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Y Combinator, Global Brain Back Tailor, Japanese Headless ERP Startup – Technology Flow

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Tyler, a Japan-based back-end enterprise resource planning (ERP) platform, said today it has raised $4.3 million in seed funding from Y Combinator and Global Brain.

Founded in 2021 by Yo Shibata and Misato Takahashi, Tyler offers a headless ERP platform, meaning an ERP without a front end that instead delivers data from back-office systems like finance and procurement to other applications via an API, Shibata told Technology Flow.

According to Shibata, legacy ERPs offered by local players such as SAP, Oracle and NetSuite (which is owned by Oracle) and OBIC are difficult for customers to customize. One reason is that their systems are typically built for the world’s largest corporations, making them unsuitable and expensive for the projects of small and medium businesses, Shibata said, adding that ERP customers are often frustrated by the vast features and complexity. User interface, he added.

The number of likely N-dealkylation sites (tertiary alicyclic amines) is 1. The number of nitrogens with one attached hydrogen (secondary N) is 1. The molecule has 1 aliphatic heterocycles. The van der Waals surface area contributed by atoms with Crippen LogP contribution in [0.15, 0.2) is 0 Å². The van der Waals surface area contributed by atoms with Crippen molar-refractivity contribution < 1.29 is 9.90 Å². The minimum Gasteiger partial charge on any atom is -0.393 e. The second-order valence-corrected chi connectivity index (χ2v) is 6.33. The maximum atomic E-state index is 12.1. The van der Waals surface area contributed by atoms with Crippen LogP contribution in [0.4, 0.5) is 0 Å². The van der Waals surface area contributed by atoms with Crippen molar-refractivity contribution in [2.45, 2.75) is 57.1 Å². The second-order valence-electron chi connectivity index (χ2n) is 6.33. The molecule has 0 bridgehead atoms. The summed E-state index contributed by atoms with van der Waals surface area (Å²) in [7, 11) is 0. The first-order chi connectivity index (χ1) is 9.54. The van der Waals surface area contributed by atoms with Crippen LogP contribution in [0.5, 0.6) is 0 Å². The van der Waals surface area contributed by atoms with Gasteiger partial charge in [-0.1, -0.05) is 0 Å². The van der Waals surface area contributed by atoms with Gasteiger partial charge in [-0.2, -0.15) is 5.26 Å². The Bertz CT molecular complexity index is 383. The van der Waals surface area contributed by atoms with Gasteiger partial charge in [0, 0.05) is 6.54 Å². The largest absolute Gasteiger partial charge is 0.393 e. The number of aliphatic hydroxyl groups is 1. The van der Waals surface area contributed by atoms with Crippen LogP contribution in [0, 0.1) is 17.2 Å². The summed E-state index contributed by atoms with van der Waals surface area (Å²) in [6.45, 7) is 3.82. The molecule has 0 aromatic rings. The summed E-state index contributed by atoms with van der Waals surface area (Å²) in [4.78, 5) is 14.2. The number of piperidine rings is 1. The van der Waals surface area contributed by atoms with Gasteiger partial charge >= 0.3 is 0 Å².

Japanese firms have high operating costs and slow growth. About 70% of software industry spending in Japan goes to building customized products, the company said.

Tyler’s API-first approach makes it easy for enterprises to integrate with another third-party SaaS tool and helps users build their tailor-made internal tools faster, Shibata said.

Serial entrepreneurs Shibata and Misato previously founded a retail-tech company, Spotlight, and sold it to Rakuten in 2013 for $20 million. They reunited last year for a big challenge with Tyler’s ERP platform and an ambitious goal of entering the global market. The goal is to reach $1 billion in revenue.

The Japanese startup currently has one customer and 10 employees, but plans to double its headcount to 20 employees by the end of this year. With the seed money, Shibata said, the company will improve its production efficiency and developer onboarding features. Additionally, the company plans to prepare the product for developers in the US and target sales in the US market by 2023.

“We aim to change the way organizations build internal business software,” says Shibata.

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